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Almost $2.7 million cut from school budget
Faced with the shortage of state funding, the elimination of programs and positions by the school board has reduced the 2009-2010 budget by nearly $2.7 million to avoid a local tax increase.
The school system, fortunately, was not affected by the mandated 25 percent cut in the month of June, Myers said. If the district had been added to that list, the local cuts would have been more severe.
The county will have to apply for its share of the funds, Cherri Hinson, school district accountant told board members June 8.
“We did not take another hit like other state government agencies,” said Superintendent Whit Myers.
The stabilization dollars are meant to improve student achievement through school improvement. These one-time dollars are designed to minimize the “funding cliff” that school boards throughout
The stabilization funds can be used to pay salaries to avoid having to lay off teachers and other school employees.
The funds cannot be used for maintenance costs, stadiums or other athletic facilities, vehicle purchases, improvement of stand-alone non-educational facilities, or to supplement a “rainy day” fund.
Myers said teachers within the school system are paid with local, state and federal funding. Now the federal stimulus dollars will replace state dollars that were lost by cuts, Myers said.
“They are giving us this money to save jobs,” Hinson said.
“I don’t think we’ve hit bottom,” said Myers, who had spoken with school board chairman Lindy Sheppard about the financial crisis
“We’re not out of the woods yet,” Sheppard said. “We haven’t seen the light yet.”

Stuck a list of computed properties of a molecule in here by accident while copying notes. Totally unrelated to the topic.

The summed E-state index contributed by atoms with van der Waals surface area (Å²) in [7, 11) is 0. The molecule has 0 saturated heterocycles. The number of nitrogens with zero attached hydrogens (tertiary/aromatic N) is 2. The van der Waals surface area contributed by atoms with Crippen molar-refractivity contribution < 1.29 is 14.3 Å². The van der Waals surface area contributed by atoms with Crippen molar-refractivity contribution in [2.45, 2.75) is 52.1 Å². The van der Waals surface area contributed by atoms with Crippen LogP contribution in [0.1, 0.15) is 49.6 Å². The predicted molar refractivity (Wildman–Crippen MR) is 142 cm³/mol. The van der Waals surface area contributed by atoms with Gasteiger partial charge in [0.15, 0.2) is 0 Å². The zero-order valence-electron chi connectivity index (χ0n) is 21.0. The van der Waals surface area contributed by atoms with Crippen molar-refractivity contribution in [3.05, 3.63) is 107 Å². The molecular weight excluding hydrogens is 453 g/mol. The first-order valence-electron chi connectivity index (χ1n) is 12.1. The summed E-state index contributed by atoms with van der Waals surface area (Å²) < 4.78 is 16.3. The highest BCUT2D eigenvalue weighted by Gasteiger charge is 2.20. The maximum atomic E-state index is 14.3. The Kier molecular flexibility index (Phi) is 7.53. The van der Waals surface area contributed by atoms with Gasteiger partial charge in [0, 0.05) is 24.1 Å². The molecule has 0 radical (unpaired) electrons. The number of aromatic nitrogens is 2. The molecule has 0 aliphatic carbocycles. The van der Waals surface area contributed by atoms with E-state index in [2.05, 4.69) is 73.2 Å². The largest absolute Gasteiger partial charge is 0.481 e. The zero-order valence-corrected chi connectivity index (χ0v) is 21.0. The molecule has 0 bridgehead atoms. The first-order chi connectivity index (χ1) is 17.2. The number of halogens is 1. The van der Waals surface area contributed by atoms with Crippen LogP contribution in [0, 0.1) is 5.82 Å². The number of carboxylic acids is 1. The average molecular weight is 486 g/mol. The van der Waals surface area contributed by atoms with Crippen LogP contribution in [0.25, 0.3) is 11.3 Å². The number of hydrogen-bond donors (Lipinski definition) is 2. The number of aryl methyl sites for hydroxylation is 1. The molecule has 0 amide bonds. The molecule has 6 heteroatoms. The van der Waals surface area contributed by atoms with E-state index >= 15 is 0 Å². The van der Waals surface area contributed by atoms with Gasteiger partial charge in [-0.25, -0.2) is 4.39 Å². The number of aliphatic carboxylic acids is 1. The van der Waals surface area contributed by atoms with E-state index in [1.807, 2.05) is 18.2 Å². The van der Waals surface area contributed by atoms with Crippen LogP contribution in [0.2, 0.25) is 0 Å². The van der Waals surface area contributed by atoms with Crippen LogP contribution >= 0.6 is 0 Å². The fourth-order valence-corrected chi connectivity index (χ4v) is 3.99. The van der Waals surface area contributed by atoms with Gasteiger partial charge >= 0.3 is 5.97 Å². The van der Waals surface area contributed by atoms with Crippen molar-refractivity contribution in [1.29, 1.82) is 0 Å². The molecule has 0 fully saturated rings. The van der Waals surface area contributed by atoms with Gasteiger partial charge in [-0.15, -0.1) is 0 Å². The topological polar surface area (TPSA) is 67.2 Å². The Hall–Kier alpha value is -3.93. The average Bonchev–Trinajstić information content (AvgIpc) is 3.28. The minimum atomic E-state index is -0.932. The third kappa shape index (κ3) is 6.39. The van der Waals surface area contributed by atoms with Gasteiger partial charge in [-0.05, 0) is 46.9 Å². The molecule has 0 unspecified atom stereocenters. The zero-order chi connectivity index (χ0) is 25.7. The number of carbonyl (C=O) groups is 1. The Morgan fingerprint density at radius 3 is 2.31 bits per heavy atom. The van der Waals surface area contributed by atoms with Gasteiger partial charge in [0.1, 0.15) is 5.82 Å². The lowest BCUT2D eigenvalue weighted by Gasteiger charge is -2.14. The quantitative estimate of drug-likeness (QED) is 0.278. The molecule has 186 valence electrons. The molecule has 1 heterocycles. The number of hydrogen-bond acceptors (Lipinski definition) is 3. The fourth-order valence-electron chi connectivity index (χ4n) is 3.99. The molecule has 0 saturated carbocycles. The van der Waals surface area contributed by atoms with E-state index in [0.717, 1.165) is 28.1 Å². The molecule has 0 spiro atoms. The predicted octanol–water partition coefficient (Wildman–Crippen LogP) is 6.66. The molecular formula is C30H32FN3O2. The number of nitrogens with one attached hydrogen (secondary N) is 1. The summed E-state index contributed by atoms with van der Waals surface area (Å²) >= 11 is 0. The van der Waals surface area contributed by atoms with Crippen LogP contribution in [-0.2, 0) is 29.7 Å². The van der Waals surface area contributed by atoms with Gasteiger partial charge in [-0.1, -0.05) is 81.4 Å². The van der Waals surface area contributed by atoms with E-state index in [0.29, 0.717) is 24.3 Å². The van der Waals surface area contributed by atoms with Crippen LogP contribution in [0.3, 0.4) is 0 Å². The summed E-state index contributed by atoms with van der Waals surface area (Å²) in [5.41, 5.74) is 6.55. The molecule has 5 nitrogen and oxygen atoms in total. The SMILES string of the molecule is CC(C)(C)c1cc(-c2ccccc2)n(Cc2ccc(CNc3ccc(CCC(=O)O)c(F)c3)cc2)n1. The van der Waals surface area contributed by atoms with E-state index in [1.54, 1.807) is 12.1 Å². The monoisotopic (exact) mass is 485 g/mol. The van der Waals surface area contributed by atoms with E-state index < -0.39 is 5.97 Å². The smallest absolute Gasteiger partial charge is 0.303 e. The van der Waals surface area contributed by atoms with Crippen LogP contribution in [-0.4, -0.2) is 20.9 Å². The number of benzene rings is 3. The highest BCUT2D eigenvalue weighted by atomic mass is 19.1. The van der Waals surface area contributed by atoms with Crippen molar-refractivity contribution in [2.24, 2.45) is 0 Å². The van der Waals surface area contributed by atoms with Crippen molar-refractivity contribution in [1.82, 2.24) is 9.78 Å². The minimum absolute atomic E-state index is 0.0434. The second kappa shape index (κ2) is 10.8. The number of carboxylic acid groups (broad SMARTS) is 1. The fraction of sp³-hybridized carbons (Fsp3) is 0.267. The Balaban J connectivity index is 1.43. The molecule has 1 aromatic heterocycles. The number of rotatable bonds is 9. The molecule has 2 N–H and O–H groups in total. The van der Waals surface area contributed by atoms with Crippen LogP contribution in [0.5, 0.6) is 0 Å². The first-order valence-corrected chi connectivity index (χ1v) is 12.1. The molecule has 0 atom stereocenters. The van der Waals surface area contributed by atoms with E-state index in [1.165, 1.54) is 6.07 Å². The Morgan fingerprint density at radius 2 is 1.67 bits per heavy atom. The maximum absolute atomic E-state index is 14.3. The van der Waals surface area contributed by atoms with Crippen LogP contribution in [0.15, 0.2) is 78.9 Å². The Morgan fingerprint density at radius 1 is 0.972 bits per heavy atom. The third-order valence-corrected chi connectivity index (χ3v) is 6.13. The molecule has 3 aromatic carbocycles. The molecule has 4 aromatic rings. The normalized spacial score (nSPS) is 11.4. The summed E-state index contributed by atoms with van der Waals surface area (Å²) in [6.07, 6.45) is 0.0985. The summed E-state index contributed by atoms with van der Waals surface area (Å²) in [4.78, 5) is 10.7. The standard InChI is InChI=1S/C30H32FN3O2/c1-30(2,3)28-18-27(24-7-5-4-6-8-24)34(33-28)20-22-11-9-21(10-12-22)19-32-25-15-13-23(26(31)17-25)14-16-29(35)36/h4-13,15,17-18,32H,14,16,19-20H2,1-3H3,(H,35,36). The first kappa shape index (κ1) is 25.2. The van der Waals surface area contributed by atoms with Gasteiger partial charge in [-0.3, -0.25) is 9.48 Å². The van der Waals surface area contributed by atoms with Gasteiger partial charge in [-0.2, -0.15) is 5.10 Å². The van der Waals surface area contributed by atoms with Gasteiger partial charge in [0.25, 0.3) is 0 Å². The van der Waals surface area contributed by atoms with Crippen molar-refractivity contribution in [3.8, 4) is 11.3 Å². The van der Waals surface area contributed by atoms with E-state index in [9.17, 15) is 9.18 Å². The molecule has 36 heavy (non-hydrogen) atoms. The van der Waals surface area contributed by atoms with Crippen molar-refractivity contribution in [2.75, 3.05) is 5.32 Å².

Myers said the next measure from the state could be furloughs for educators.
FY2010 cuts, thus far, for the local school system has hit $2,696,997. That is an overall reduction of 12.12 percent from FY2009.
Looking closer at expenditures, the administration has reduced support services for improvement instruction by 27.41 percent. School administration was cut by 22.49 percent. Instruction was reduced by 13.25 percent.
The Crossroads alternative school for students with behavior problems now will split the children, based on age, between the middle and high schools.
The school administration has budgeted to receive 97 percent of collections for property taxes in hopes future cuts can be held to a minimum. Myers said that total is “very optimistic” when traditionally the percentage hovers between 90 and 95.
To start a new school year, the board needs to have at least $1.5 million to sustain the operations of the system until property tax revenues come in later in the year.
“We are not projecting a healthy end balance,” said Myers, who estimates the system will be below the $1.5 to begin the 2009-2010 year. “I am not sure we will make that.”
The state already has dipped into its reserves.
“We had a lot of state budget cuts this year,” Myers said. “The government has gone into its ‘rainy day’ fund.”
The “rainy day” fund did have $1.5 billion, but Myers said reports are that the state will be “lucky” to start Fiscal Year 2010 in July with $50 million left.